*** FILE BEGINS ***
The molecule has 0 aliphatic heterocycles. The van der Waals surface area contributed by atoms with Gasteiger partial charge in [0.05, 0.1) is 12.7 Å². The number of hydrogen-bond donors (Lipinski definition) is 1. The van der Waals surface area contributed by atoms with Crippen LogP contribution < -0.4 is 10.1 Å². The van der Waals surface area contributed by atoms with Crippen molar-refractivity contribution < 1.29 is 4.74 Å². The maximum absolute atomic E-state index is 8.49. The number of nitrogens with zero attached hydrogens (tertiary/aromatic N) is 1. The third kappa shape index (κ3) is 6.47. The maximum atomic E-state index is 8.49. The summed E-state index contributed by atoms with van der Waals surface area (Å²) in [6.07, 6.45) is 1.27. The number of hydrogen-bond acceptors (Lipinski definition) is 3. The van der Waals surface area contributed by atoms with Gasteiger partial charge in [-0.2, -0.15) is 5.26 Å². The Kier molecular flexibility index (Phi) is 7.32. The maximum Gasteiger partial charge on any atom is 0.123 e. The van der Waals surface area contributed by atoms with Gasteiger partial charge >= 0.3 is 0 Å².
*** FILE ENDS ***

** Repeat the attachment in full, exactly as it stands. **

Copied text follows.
The molecule has 0 aliphatic heterocycles. The van der Waals surface area contributed by atoms with Gasteiger partial charge in [0.05, 0.1) is 12.7 Å². The number of hydrogen-bond donors (Lipinski definition) is 1. The van der Waals surface area contributed by atoms with Crippen LogP contribution < -0.4 is 10.1 Å². The van der Waals surface area contributed by atoms with Crippen molar-refractivity contribution < 1.29 is 4.74 Å². The maximum absolute atomic E-state index is 8.49. The number of nitrogens with zero attached hydrogens (tertiary/aromatic N) is 1. The third kappa shape index (κ3) is 6.47. The maximum atomic E-state index is 8.49. The summed E-state index contributed by atoms with van der Waals surface area (Å²) in [6.07, 6.45) is 1.27. The number of hydrogen-bond acceptors (Lipinski definition) is 3. The van der Waals surface area contributed by atoms with Gasteiger partial charge in [-0.2, -0.15) is 5.26 Å². The Kier molecular flexibility index (Phi) is 7.32. The maximum Gasteiger partial charge on any atom is 0.123 e. The van der Waals surface area contributed by atoms with Gasteiger partial charge >= 0.3 is 0 Å².